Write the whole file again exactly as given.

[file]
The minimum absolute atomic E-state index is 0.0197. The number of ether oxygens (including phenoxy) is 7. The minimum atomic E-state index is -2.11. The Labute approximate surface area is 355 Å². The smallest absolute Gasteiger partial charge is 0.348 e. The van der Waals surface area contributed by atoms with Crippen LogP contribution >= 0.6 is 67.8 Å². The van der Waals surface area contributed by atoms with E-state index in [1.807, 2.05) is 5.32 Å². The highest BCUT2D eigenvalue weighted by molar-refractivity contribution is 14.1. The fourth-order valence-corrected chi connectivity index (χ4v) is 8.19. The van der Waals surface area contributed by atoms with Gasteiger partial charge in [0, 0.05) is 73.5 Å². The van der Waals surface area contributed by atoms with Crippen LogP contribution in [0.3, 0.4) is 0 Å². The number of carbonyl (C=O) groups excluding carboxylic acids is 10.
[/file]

The minimum absolute atomic E-state index is 0.0197. The number of ether oxygens (including phenoxy) is 7. The minimum atomic E-state index is -2.11. The Labute approximate surface area is 355 Å². The smallest absolute Gasteiger partial charge is 0.348 e. The van der Waals surface area contributed by atoms with Crippen LogP contribution >= 0.6 is 67.8 Å². The van der Waals surface area contributed by atoms with E-state index in [1.807, 2.05) is 5.32 Å². The highest BCUT2D eigenvalue weighted by molar-refractivity contribution is 14.1. The fourth-order valence-corrected chi connectivity index (χ4v) is 8.19. The van der Waals surface area contributed by atoms with Gasteiger partial charge in [0, 0.05) is 73.5 Å². The van der Waals surface area contributed by atoms with Crippen LogP contribution in [0.3, 0.4) is 0 Å². The number of carbonyl (C=O) groups excluding carboxylic acids is 10.